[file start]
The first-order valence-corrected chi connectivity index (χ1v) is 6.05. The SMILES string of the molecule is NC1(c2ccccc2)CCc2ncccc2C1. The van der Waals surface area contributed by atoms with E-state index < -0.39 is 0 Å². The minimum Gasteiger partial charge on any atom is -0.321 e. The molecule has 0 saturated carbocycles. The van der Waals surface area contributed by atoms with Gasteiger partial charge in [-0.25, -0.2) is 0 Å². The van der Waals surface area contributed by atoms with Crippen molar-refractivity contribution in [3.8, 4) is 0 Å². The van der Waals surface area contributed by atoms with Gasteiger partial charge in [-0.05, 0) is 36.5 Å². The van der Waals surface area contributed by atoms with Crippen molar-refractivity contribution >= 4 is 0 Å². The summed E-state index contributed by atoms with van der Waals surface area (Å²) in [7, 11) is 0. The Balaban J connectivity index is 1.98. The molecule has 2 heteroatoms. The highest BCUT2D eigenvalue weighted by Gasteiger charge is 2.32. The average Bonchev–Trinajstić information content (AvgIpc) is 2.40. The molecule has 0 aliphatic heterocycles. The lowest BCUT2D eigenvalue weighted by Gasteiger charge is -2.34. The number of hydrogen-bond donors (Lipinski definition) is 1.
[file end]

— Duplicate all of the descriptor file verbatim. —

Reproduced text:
The first-order valence-corrected chi connectivity index (χ1v) is 6.05. The SMILES string of the molecule is NC1(c2ccccc2)CCc2ncccc2C1. The van der Waals surface area contributed by atoms with E-state index < -0.39 is 0 Å². The minimum Gasteiger partial charge on any atom is -0.321 e. The molecule has 0 saturated carbocycles. The van der Waals surface area contributed by atoms with Gasteiger partial charge in [-0.25, -0.2) is 0 Å². The van der Waals surface area contributed by atoms with Crippen molar-refractivity contribution in [3.8, 4) is 0 Å². The van der Waals surface area contributed by atoms with Gasteiger partial charge in [-0.05, 0) is 36.5 Å². The van der Waals surface area contributed by atoms with Crippen molar-refractivity contribution >= 4 is 0 Å². The summed E-state index contributed by atoms with van der Waals surface area (Å²) in [7, 11) is 0. The Balaban J connectivity index is 1.98. The molecule has 2 heteroatoms. The highest BCUT2D eigenvalue weighted by Gasteiger charge is 2.32. The average Bonchev–Trinajstić information content (AvgIpc) is 2.40. The molecule has 0 aliphatic heterocycles. The lowest BCUT2D eigenvalue weighted by Gasteiger charge is -2.34. The number of hydrogen-bond donors (Lipinski definition) is 1.